The parasympathetic (P) nervous system is thought to contribute significantly to focal atrial fibrillation (AF). Thus we hypothesized that P nerve fibers [and related muscarinic (M2) receptors] are preferentially located in the posterior left atrium (PLA) and that selective cholinergic blockade in the PLA can be successfully performed to alter vagal AF substrate. The PLA, pulmonary veins (PVs), and left atrial appendage (LAA) from six dogs were immunostained for sympathetic (S) nerves, P nerves, and M 2 receptors. Epicardial electrophysiological mapping was performed in seven additional dogs. The PLA was the most richly innervated, with nerve bundles containing P and S fibers (0.9 ± 1, 3.2 ± 2.5, and 0.17 ± 0.3/cm2 in the PV, PLA, and LAA, respectively, P < 0.001); nerve bundles were located in fibrofatty tissue as well as in surrounding myocardium. P fibers predominated over S fibers within bundles (P-to-S ratio = 4.4, 7.2, and 5.8 in PV, PLA, and LAA, respectively). M 2 distribution was also most pronounced in the PLA (17.8 ± 8.3, 14.3 ± 7.3, and 14.5 ± 8 M2-stained cells/cm 2 in the PLA, PV, and LAA, respectively, P = 0.012). Left cervical vagal stimulation (VS) caused significant effective refractory period shortening in all regions, with easily inducible AF. Topical application of 1% tropicamide to the PLA significantly attenuated VS-induced effective refractory period shortening in the PLA, PV, and LAA and decreased AF inducibility by 92% (P < 0.001). We conclude that 1) P fibers and M2 receptors are preferentially located in the PLA, suggesting an important role for this region in creation of vagal AF substrate and 2) targeted P blockade in the PLA is feasible and results in attenuation of vagal responses in the entire left atrium and, consequently, a change in AF substrate.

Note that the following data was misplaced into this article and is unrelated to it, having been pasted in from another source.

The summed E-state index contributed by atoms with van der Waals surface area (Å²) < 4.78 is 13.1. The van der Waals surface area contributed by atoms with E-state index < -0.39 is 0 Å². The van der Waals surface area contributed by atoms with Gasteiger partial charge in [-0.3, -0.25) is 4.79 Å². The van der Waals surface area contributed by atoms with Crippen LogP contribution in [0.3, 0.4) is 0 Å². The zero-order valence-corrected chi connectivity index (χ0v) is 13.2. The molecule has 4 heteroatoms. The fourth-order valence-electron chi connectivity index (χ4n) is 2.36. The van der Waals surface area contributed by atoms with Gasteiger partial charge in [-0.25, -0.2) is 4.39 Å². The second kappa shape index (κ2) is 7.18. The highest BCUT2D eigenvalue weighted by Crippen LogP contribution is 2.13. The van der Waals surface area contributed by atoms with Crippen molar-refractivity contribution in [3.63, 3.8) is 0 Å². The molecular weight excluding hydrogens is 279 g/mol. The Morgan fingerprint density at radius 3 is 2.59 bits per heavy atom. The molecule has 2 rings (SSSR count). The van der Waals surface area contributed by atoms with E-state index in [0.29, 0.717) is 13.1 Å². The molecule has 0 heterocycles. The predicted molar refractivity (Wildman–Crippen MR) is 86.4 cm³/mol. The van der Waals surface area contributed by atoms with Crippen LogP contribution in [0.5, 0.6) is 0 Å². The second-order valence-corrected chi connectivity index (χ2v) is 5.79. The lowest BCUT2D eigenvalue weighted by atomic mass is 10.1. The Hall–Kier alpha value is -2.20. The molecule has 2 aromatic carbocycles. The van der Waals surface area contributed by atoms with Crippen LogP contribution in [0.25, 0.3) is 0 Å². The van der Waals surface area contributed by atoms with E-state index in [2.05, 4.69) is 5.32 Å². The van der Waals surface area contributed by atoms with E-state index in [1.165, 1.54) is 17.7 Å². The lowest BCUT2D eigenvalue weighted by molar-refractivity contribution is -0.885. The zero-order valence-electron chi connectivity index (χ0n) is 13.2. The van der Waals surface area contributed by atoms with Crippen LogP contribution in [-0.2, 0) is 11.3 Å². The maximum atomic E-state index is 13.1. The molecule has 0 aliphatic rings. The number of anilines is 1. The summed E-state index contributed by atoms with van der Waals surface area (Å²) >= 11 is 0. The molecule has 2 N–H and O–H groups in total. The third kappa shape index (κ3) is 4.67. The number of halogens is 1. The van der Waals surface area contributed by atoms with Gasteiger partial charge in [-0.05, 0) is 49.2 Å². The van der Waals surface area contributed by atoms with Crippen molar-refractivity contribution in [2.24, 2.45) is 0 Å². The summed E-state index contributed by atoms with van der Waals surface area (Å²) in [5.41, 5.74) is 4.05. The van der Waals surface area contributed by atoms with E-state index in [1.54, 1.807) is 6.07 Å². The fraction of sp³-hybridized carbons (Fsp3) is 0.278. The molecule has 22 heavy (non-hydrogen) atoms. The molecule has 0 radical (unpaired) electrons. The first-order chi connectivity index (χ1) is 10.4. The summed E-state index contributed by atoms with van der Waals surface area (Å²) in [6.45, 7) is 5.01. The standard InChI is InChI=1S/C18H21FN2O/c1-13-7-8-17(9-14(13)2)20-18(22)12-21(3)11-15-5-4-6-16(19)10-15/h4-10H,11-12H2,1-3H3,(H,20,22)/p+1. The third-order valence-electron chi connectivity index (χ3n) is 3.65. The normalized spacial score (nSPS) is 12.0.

|Original language||English (US)|
|Journal||American Journal of Physiology - Heart and Circulatory Physiology|
|State||Published - Jan 2008|
- Nervous system
ASJC Scopus subject areas
- Cardiology and Cardiovascular Medicine
- Physiology (medical)